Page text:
|Not perfect, but not bad|
I've been looking at caramel cake recipes for years and never taking too many of them seriously. I had in mind one I tasted years ago made by a lovely lady from Willacoochee, Georgia. She passed away recently at 97 without making her secrets known. Her cake was tender and moist and the icing was creamy, caramel sweetness perfection that clung to the cake in smooth elegance without any torn cake or visible crumbs . I finally settled on trying the recipe in the Lee Bros. Charleston Kitchen cookbook (page 223) . I focused so hard on the recipe and specific temperatures to cook and cool the caramel to, I didn't take too seriously how challenging icing the cake might be and there lies the technical issues and the art. So here are some tips to make that cake survive.
Icing the cake on a cooling rack over a waxed paper covered baking sheet allows the slightly warm icing to flow over the cake layers and drool down onto the waxed paper. It can be scraped up and reused as necessary with a little warm water whipped in. After seating the second layer on top I began to realize the top layer was sliding off. You can't just ease it back into place without the icing pulling away from the cake. I started to panic but tilted the layers and the cake slid back to alignment. This cake required on the spot thinking and that most don't. Never had to do that before. More drooling icing over the top made it clear, you don't smooth this icing with a spatula or anything more than a finger dipped in warm water. Any bumps generally relax to a smooth finish. It's very tricky business, so this is fair warning. Make those layer even and don't do anything to pull the icing away from the cake. Fix mistakes or smooth with a finger dipped in warm water. Scrape up and reuse icing with a teaspoon of hot water beaten in.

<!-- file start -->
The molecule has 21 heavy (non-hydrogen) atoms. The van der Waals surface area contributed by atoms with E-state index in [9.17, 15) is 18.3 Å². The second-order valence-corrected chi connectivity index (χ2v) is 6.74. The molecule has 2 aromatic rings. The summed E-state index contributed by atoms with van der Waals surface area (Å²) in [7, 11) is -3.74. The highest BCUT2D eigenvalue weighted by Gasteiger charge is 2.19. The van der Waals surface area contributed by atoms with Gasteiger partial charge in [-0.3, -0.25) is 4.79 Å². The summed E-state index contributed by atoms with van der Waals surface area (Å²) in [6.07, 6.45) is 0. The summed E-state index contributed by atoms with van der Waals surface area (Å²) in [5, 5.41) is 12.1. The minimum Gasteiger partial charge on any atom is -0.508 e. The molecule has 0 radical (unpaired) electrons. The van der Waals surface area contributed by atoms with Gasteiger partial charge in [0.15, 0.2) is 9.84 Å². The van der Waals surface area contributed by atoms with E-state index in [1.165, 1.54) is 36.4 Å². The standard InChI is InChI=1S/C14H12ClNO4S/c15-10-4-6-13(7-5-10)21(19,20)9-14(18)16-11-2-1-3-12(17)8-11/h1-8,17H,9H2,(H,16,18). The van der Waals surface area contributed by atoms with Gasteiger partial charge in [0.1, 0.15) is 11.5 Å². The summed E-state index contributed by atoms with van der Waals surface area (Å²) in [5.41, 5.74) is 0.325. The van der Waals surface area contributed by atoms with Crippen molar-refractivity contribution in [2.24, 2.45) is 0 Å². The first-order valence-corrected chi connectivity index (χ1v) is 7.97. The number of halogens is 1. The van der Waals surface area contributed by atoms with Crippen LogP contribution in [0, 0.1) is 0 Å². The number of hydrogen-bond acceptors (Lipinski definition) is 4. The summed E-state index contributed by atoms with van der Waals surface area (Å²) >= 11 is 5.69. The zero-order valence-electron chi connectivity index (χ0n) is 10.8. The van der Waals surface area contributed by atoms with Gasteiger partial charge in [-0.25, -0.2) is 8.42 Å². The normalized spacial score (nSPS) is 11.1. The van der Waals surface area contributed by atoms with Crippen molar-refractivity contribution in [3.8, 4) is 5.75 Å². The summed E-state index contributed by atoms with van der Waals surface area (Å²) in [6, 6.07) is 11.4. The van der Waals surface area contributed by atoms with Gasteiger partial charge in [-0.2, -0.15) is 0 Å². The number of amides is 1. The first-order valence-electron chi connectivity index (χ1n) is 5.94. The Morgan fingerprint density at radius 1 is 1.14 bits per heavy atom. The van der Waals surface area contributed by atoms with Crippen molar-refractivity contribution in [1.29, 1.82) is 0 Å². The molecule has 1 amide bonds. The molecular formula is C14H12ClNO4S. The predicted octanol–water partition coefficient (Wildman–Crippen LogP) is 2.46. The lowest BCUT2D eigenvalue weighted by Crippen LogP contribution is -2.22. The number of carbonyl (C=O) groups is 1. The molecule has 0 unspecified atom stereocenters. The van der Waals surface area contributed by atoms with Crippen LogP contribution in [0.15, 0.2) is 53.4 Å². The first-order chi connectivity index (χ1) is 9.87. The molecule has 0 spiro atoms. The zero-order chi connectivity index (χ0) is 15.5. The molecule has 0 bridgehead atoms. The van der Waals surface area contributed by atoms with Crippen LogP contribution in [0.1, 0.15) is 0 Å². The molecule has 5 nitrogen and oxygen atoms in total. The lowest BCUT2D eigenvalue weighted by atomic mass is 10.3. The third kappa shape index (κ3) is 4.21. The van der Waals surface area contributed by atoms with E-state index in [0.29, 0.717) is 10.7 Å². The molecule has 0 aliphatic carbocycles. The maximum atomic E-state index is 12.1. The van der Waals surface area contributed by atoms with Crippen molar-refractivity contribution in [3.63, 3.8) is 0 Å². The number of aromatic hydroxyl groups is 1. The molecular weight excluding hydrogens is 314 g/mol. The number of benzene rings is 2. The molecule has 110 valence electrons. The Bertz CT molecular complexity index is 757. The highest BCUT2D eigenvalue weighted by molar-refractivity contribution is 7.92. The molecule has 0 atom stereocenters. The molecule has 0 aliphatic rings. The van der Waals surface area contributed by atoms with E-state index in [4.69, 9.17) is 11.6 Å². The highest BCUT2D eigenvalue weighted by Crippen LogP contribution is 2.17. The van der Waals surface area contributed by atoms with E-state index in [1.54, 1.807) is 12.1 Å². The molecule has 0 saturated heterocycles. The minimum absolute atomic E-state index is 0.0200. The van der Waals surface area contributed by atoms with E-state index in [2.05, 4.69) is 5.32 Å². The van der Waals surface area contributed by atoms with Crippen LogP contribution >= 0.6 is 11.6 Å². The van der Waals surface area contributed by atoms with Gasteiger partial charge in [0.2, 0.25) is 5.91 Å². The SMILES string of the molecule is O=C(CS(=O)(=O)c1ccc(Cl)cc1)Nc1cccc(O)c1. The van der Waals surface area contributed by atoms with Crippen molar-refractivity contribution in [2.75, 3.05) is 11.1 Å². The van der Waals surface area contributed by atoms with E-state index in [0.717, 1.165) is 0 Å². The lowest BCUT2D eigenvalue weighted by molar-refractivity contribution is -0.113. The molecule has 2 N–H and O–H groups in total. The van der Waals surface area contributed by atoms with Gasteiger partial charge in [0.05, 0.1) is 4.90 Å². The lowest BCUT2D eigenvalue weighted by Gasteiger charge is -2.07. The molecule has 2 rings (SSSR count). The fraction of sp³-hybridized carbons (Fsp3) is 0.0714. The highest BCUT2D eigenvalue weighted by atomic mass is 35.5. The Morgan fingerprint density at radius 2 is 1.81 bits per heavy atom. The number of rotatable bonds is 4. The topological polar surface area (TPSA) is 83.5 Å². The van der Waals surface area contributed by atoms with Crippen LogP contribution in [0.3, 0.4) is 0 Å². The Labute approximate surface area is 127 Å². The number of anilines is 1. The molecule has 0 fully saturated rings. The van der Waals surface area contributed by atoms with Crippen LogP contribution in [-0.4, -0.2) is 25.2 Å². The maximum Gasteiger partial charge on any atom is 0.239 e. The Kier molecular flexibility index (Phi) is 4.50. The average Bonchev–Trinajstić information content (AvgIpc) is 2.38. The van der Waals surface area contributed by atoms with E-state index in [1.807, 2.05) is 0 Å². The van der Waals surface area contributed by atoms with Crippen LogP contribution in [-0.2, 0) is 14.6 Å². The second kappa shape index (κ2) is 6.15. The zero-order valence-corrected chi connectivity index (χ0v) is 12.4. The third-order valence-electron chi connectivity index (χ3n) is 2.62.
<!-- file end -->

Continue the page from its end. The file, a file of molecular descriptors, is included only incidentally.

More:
When the icing has set, moving the cake from the rack to a pedestal is even trickier. Use two spatulas on each side in line with the top wiring on the racks grid. Shove them under the cake with conviction. Once you there, it's no turning back. Now lift, and move it quickly. Don't try to pull them back out from under the cake until it's in place.
A cooked caramel cake is an art just as much as a fancy wedding cake or butter cream icing - this one just tastes the best to me.